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  16. AzBat

    AzBat Agent of the Bat
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    I got the 160 in 1. I think it's still in storage somewhere.

    Tommy McClain
     
  17. anexanhume

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    Time to bust out my wire-wrapped 8088 SBC and show you all.

    Alas, I’m no silicon engineer. I just get mad at them for not following their specs.
     
  18. BRiT

    BRiT (>• •)>⌐■-■ (⌐■-■)
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    130-in-1


    150-in-1


    200-in-1
     
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  19. AzBat

    AzBat Agent of the Bat
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    [​IMG]
     
  20. MrFox

    MrFox Deludedly Fantastic
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    When we saw the actual air intake on the xbsx I became very skeptical of the 12TF figure, and I was also skeptical of the 9.2TF@2ghz for sony. So I thought maybe we'd get 10TF and 7.5TF respectively, unless something magical happens with 7nm+ or rdna2.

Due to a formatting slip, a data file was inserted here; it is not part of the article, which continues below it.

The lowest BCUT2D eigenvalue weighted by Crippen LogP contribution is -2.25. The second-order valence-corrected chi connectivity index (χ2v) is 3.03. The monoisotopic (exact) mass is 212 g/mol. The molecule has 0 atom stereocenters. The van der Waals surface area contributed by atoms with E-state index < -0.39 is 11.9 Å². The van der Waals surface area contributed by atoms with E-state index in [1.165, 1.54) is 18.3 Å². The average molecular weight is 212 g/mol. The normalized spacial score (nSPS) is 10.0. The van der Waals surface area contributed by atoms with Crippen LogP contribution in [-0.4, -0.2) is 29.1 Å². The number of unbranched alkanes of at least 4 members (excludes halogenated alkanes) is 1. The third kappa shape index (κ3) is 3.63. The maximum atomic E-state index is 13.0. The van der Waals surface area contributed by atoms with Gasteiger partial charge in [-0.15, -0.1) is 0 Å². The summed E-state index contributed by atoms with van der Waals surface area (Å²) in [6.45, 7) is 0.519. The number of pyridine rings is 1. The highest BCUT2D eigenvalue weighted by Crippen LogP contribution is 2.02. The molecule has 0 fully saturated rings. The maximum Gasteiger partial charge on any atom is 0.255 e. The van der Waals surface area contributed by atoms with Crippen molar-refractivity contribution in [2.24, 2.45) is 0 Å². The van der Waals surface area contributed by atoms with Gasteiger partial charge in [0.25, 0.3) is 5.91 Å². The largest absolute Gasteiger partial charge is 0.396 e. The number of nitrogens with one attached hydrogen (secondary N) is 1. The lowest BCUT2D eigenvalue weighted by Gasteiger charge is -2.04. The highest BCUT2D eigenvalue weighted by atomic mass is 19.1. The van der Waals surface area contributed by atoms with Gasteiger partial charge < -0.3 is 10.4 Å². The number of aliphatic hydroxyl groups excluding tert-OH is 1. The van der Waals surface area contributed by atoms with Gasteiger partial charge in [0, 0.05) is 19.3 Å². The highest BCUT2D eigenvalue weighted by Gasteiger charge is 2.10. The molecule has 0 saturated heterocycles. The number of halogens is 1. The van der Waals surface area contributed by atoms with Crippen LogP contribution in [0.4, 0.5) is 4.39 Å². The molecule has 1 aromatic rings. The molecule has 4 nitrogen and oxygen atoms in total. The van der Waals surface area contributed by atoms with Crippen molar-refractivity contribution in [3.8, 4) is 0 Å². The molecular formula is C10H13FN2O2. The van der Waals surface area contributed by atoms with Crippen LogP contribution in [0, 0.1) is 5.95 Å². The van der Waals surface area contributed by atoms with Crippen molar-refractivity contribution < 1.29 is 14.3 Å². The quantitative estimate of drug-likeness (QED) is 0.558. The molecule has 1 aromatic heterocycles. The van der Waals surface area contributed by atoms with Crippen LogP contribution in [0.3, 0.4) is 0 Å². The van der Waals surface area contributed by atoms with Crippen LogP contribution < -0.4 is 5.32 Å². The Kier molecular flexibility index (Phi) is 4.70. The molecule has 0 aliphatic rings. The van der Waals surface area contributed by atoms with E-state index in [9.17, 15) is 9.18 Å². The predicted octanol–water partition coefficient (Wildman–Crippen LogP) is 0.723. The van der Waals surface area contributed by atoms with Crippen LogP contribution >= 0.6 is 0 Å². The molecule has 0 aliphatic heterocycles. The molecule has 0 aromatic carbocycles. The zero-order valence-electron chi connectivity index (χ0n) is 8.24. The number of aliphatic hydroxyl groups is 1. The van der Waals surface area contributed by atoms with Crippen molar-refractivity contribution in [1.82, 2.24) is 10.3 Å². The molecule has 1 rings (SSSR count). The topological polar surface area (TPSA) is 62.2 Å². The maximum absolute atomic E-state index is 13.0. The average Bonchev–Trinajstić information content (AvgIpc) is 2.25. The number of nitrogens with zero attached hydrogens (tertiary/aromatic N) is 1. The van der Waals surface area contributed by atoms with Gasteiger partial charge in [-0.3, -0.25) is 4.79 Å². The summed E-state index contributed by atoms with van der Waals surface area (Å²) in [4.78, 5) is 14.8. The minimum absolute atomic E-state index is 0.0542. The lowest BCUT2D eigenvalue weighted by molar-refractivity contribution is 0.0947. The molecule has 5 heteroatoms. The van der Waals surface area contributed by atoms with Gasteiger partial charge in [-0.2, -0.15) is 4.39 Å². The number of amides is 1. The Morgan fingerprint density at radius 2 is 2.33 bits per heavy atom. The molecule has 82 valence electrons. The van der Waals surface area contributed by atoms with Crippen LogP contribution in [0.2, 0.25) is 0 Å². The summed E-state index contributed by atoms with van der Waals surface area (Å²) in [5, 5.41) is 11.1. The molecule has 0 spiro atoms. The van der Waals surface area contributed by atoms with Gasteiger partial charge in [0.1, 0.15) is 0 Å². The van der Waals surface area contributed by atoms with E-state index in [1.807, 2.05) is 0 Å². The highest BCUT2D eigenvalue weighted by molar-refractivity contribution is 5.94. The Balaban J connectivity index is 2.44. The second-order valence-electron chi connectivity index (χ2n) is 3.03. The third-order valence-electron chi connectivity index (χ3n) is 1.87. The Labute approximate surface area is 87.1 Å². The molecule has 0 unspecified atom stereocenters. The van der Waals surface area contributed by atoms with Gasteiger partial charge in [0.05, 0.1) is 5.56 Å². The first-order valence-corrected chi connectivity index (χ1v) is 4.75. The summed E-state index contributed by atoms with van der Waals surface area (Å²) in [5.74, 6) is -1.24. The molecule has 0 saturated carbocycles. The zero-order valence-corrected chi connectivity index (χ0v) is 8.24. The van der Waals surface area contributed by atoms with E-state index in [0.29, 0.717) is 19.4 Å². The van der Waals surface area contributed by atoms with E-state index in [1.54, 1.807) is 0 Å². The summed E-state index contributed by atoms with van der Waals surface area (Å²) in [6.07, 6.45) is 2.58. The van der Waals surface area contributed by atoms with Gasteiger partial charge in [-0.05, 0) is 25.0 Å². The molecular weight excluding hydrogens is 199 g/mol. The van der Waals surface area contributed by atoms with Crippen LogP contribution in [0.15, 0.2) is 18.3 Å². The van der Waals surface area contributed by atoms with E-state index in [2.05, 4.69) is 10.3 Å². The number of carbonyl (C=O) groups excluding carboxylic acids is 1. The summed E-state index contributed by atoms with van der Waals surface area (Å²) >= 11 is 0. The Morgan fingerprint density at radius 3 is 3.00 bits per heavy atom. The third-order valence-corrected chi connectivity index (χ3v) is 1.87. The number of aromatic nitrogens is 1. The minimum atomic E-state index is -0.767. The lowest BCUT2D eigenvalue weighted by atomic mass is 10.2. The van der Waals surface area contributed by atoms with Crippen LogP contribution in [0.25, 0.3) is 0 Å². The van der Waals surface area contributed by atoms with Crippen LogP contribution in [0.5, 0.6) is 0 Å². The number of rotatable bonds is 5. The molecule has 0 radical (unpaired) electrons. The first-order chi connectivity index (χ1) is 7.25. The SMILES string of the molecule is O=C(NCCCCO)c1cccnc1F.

Now with rdna2 being both higher clock and higher perf/watt, it explains both.

    The xbsx box is probably closer to 200W, and the form factor was not as necessary as we thought. It's exactly as they said, they designed it to be on a table or besides the TV.

    If PS5 is 36CU and really pushing the clock, they will need a relatively expensive heat spreader and other clever tricks, but it wouldn't be a large nor high wattage console as a whole. The power density would be high and that's a much more difficult problem to solve than just a larger chip with proportionally more heat.

    Interestingly, those who said 12TF was resonable for xbsx before learning about rdna2 big improvement in perf/watt, have to admit that 14TF or 15TF is now reasonable on rdna2 to remain consistent.